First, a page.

We often receive requests for small powder wells to be ground into our zero-background sample holder plates. I usually try to talk the requestor out of this as it has limited usefulness for most applications, but there are some reasons one might benefit from this type of holder. It’s for these special cases that we’ve always offered custom ground wells in our ZBH plates and we continually improve our process to give our clients exactly what they want and need to get their work done.
There are three reasons I try to avoid this.
- It adds cost. The very small grinding tools required for this cut very slowly. This is partially to avoid building up heat in the plate which will shatter if it goes too far. In the foolishness of my youth I once tried to score large wafers with a CO2 laser. After two passes it would explode leaving about 50% waste material, but it got the job done. Heat is your enemy when it comes to very hard materials like this. We also don’t use pre-ground plates. Each one is machined from a flat plate after it’s been mounted in the sample holder to ensure perfect alignment with the plane of diffraction while also giving us the freedom to cut any shape/depth we could want. I.e. if one wanted a square or oval shaped pocket, we could machine that. All this flexibility adds up to additional work/time which adds to the cost of each holder.
- It’s often unnecessary. If you have enough material to fill most wells, it probably won’t be transparent to x-rays anyway. I find that many users of sample holders with wells could get by without them by simply using a smaller well in a standard sample holder. The additional scatter from PMMA plastic may or may not be a problem, but if the user can live with it, it’s a huge cost saver.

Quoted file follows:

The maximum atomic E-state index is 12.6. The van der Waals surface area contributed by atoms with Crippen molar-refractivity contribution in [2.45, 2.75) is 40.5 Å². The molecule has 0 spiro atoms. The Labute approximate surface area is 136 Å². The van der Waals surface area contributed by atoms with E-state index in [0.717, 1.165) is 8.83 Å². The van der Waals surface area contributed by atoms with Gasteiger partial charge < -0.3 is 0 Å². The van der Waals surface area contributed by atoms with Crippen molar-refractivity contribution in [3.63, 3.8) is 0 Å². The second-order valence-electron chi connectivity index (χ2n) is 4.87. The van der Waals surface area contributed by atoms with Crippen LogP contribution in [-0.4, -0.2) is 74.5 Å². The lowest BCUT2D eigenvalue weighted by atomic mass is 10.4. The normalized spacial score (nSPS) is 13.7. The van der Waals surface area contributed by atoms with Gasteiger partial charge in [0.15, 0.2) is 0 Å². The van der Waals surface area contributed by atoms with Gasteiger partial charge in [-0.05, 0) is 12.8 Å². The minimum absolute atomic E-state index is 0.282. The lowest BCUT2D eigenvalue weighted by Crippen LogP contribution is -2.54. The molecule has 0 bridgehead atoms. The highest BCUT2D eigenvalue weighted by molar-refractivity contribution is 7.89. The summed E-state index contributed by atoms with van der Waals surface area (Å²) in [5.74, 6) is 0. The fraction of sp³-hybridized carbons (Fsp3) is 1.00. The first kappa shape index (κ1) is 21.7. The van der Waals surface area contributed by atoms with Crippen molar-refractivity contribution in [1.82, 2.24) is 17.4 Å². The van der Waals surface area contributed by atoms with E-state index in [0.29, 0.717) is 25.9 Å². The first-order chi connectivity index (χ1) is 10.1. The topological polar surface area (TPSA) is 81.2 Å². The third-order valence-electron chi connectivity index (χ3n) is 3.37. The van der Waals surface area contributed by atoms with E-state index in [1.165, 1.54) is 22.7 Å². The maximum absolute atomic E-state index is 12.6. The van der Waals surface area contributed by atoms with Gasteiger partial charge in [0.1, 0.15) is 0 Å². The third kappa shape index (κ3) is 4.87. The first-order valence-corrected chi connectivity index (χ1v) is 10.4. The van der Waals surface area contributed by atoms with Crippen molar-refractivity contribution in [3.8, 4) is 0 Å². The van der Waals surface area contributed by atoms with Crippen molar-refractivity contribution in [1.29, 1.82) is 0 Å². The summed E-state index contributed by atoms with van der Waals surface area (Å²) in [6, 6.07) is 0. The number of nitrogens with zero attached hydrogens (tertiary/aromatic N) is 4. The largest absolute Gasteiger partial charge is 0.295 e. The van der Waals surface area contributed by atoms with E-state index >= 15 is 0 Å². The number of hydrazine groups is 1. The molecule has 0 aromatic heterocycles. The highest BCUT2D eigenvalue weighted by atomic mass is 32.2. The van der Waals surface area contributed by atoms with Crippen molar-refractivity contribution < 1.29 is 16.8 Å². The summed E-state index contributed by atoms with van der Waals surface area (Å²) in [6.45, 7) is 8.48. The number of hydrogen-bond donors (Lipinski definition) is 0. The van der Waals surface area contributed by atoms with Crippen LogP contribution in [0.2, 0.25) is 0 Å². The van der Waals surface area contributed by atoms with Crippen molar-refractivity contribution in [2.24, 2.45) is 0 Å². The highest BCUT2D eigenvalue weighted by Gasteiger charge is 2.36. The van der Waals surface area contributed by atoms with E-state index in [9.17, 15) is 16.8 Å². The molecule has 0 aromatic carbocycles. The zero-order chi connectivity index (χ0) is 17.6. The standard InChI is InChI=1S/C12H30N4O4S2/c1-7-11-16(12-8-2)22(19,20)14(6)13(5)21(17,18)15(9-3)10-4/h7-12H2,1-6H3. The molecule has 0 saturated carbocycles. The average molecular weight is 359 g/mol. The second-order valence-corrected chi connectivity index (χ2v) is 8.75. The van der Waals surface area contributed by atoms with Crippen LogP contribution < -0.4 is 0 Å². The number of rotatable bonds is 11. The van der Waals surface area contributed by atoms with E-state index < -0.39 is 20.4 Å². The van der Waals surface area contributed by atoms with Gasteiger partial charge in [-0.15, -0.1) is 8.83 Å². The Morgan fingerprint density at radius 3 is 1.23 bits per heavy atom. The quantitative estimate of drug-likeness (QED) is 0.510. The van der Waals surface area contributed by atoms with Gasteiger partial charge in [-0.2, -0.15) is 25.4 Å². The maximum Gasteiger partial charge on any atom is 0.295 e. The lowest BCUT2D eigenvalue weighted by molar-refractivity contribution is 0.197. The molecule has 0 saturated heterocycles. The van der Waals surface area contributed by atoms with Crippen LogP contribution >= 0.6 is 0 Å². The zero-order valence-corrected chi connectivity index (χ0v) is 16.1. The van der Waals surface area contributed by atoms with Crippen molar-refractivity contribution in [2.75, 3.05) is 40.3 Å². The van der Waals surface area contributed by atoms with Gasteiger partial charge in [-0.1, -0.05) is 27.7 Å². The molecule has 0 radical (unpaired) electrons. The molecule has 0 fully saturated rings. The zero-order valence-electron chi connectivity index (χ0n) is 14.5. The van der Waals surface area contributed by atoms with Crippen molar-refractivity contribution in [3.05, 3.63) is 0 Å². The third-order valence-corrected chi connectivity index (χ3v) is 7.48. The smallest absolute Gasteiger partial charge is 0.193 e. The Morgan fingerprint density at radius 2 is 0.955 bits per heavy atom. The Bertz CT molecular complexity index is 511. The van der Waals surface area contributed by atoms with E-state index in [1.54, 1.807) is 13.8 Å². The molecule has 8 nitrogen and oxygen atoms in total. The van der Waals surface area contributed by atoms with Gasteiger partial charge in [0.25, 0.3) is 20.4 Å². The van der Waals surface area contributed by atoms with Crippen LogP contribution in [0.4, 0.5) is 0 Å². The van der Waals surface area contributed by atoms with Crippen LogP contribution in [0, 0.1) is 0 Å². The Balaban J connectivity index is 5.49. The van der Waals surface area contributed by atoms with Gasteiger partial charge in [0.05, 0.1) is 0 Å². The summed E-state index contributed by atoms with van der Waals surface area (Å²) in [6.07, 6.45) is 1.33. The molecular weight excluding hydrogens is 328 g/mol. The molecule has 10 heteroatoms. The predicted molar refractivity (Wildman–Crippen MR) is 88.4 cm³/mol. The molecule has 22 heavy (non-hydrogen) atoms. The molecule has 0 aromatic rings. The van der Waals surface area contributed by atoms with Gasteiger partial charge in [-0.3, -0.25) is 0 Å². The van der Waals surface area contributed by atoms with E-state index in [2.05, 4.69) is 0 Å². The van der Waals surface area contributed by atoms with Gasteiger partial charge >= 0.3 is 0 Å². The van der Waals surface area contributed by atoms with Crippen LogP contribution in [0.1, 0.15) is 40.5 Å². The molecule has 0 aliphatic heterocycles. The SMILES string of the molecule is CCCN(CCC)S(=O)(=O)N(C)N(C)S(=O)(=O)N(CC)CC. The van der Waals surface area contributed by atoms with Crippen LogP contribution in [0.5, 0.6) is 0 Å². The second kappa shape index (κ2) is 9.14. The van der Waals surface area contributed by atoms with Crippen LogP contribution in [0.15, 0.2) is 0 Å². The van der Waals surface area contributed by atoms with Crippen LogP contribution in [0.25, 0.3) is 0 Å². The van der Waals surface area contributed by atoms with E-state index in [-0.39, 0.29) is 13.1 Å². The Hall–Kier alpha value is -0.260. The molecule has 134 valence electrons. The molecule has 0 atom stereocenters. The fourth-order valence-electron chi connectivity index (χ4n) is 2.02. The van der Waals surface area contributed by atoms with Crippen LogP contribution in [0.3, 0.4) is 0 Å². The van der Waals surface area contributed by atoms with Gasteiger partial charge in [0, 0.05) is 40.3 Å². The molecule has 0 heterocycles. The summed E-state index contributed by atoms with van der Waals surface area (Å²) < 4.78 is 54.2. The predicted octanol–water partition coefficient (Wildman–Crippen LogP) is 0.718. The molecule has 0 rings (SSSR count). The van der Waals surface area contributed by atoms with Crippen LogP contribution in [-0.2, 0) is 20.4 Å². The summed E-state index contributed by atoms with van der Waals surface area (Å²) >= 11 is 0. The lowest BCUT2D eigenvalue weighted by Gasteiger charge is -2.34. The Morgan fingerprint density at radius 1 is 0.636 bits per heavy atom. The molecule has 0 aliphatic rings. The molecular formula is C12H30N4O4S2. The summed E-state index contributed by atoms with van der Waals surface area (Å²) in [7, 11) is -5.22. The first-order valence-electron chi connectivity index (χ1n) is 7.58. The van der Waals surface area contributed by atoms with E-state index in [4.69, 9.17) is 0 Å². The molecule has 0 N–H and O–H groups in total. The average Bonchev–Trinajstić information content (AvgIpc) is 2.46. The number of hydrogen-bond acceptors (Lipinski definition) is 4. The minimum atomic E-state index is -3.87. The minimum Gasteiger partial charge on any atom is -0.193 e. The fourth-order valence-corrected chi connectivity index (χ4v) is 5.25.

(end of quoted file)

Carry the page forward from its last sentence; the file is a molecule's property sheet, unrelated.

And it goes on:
- As soon as we break the surface, we’re no longer dealing with a monocrystalline material. I’ve never seen any practical evidence that this causes a problem, but it’s always concerned me that grinding these plates essentially creates a polycrystalline material at the surface of the well. I would love to hear from anyone who’s ever seen a weak Si pattern superimposed on their data.
One alternative I often recommend is recessing the entire plate by some number of microns to accommodate different particle sizes if that’s a concern. I believe that many XRD users are asking for sample wells in their ZBH simply to avoid the displacement error inherent in mounting their powder on top of a plate which has already been fixed at the plane of diffraction. Recessing the plate allows us to retain the polished surface of the ZBH and allows us to mount it with at least the same degree of precision that a well would provide. Precision mounting adds about as the same cost as grinding, but it definitely has benefits. To my knowledge, KSA is the only company offering this type of mounting.
So that was an awful lot of reasons to avoid this, but there is one very big benefit of using a ZBH with a ground well. This allows you to run very small volumes of sample material while maintaining a very consistent irradiated area. Imagine the same volume of powder spread across a flat plate. Each time this is done, a slightly (if not significantly) different surface area of the plate is likely to be presented. The end result of this will be variations in intensity and perhaps preferred-orientation. Particle statistics change with varying numbers of crystallites in the plane of diffraction as well. This is all complicated by the changes in the irradiated area throughout a normal scan with divergent-beam optics.
The well pictured here is 12mm in diameter and 0.2mm in depth and a good example of the kind of custom work that is most common for us.